educational programs, Professor Pisano maintains a busy schedule participating in local and state organizations and events.

 

Nick DiNapoli, a prominent restaurateur and longtime member of the Tricarico Men's club, is a first-generation Italian-American who grew up on a local fruit ranch. His parents emigrated here from Tricarico in 1910. He remembers those bitter-sweet days picking fruit with his Papa and seven siblings, and the tedious job of cutting and preserving the "cots" and prunes before laying them out on flat wooden trays to dry.

 

"If we didn’t finish picking by dark, Papa would run the headlights on his tractor to give us light," recalls DiNapoli, "and, if it rained in the middle of the night, the whole family had to scramble out of bed to stack the trays in order to protect the fruit from damage. It was hard work for a kid, but we never questioned what our Mama and Papa requested of us, somehow we just instinctively knew that it was the right thing to do." Many of the valley’s children were kept out of school for the first couple of weeks in order to finish the picking of the prune crops.

 

"Family ties and friendship run deep in the Tricarico community," says DiNapoli, who recalls how his Mama would often say of her people, "We were like letters of the alphabet, alone we had little meaning, but together we were part of a great meaning." But Mama had another saying too. She was a little apprehensive about letting strangers into our tight-knit family circle and she often said, "You have to eat a ton of salt with someone before you really know them." 

 

Representing San Jose's younger generation of Tricarico ancestry is Dr. Christine (Cree) Guardino, who recently established her chiropractic office on Meridian Avenue. The young Doctor keeps in touch with her family roots by visiting the town of her ancestors. On a recent sojourn to Tricarico, Italy, she looked up her great, great uncle who is 95 years old and still living in the same house where he was born. He's a testament to the little town’s uncomplicated and unwavering lifestyle.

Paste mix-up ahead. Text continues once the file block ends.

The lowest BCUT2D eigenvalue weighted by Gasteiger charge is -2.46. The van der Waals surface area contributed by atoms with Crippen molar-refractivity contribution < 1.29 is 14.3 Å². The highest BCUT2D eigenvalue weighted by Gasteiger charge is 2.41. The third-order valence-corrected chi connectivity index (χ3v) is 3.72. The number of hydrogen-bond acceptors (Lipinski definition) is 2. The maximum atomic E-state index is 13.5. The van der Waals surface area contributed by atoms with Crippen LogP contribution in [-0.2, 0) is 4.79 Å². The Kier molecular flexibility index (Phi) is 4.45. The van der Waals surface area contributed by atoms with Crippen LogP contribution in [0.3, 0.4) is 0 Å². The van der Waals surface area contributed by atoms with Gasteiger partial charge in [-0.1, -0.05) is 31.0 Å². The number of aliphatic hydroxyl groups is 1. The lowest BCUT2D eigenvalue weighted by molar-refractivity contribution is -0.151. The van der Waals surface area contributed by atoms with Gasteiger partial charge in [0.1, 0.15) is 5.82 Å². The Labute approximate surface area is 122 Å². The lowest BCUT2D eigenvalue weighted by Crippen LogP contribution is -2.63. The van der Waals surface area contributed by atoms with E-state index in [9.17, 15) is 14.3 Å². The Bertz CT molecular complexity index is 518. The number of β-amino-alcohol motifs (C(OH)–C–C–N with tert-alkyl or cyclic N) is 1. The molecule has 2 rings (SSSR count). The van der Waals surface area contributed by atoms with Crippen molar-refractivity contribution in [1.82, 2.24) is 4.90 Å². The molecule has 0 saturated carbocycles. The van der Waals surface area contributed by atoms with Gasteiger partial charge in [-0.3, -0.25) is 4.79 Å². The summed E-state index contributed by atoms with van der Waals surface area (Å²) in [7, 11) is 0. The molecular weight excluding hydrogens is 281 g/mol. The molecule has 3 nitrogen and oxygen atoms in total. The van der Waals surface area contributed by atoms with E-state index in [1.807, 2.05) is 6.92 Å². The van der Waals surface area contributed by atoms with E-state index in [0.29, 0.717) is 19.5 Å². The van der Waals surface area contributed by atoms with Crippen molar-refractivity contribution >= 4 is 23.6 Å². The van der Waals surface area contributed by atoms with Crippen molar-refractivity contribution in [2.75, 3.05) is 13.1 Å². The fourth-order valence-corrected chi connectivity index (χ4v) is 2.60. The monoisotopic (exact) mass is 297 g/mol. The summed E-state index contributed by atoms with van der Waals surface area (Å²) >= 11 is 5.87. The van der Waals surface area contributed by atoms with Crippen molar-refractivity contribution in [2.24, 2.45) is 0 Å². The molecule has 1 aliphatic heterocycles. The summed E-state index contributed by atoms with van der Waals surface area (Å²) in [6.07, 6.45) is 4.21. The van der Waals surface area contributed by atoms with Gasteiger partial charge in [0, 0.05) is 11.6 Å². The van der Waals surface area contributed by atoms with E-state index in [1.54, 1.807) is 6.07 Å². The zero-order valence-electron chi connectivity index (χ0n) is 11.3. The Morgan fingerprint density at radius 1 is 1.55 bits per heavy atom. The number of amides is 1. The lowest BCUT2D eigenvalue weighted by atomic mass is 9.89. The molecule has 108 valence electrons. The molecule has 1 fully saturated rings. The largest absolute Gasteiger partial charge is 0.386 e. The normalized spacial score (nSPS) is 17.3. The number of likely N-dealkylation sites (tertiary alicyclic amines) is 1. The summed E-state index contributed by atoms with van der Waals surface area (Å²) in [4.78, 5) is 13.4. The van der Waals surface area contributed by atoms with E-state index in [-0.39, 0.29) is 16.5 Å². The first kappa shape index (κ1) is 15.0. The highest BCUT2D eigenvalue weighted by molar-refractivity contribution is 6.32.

Today, Silicon Valley’s property values have skyrocketed. The land that our fathers bought for a few thousand dollars, is now valued in the millions.

 

Interstate 280, which opened in 1972 in the Meridian Avenue location created real estate opportunities but also broke up a way of life as ranchers subdivided lots and moved away. Curci Drive, located off meridian Avenue, was named for the Jim Curci family, early Tricarico immigrants, whose large cheery orchard once flourished on the acreage.

 

The heritage and traditions of the little village of Tricarico, who gave so many of its people to our valley, continues to endure in the Willow Glen community. Joe Antuzzi is the current president of the Tricarico Men's club, which originated in 1934. Chris Francisco is the President of "The Maria Di Fonti Ladies’ Club" which originated in 1945, and holds monthly meetings and social activities in Willow Glen. 

 

Chris Francisco, a 45-year member of the Ladies’ Club, boasts four generations of family participating in the Tricarico Men's Club.

 

"We've always been a close knit people,” Chris says of her family and friends, "attending the same social club together has a lot to do with that.”

 

"Too often, today's families sit down in front of a computer or TV set—no interaction," sighs Chris with chagrin. "They look into a screen when they should be looking into someone's eyes. Through the club, we've tried to give our sons, and our grandchildren, a little of the closeness and way of life we had as kids. Lots of family, lots of love."   

 

To these early settlers of the valley, whose family's made that long trek across the sea from their little village of Tricarico, the valley of the heart's delight was more than a mere slogan; it was a state of mind.

 

The Silicon Valley is known the world over now for its microchip production. But longtime valley residents look back fondly to a time when a "mouse" was something the cat dragged home, a "window" was for looking through, a "menu" was something we ordered from in a restaurant, a “disk” was pulled behind Papa's tractor and a "chip" was something a cow left behind.

 

Contact Cookie Curci at Cookiecurci@aol.com